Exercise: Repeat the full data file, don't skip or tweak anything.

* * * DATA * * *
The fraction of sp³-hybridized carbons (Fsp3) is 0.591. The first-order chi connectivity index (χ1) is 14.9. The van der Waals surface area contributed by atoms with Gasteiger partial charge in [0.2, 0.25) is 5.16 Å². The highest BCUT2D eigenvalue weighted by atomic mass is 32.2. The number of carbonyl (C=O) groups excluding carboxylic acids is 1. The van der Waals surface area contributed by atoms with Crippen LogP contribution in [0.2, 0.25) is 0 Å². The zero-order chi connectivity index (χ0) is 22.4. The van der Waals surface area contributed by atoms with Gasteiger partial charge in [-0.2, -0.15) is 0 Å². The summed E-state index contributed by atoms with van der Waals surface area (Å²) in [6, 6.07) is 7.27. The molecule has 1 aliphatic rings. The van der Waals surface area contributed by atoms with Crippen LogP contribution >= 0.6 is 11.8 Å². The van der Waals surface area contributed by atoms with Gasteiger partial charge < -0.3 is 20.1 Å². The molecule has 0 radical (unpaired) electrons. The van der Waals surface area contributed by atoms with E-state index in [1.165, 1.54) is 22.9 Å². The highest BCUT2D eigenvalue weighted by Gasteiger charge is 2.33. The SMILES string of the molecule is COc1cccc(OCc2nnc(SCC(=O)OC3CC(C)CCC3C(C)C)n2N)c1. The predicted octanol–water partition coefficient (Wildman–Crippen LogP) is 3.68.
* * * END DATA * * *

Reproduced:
The fraction of sp³-hybridized carbons (Fsp3) is 0.591. The first-order chi connectivity index (χ1) is 14.9. The van der Waals surface area contributed by atoms with Gasteiger partial charge in [0.2, 0.25) is 5.16 Å². The highest BCUT2D eigenvalue weighted by atomic mass is 32.2. The number of carbonyl (C=O) groups excluding carboxylic acids is 1. The van der Waals surface area contributed by atoms with Crippen LogP contribution in [0.2, 0.25) is 0 Å². The zero-order chi connectivity index (χ0) is 22.4. The van der Waals surface area contributed by atoms with Gasteiger partial charge in [-0.2, -0.15) is 0 Å². The summed E-state index contributed by atoms with van der Waals surface area (Å²) in [6, 6.07) is 7.27. The molecule has 1 aliphatic rings. The van der Waals surface area contributed by atoms with Crippen LogP contribution >= 0.6 is 11.8 Å². The van der Waals surface area contributed by atoms with Gasteiger partial charge < -0.3 is 20.1 Å². The molecule has 0 radical (unpaired) electrons. The van der Waals surface area contributed by atoms with E-state index in [1.165, 1.54) is 22.9 Å². The highest BCUT2D eigenvalue weighted by Gasteiger charge is 2.33. The SMILES string of the molecule is COc1cccc(OCc2nnc(SCC(=O)OC3CC(C)CCC3C(C)C)n2N)c1. The predicted octanol–water partition coefficient (Wildman–Crippen LogP) is 3.68.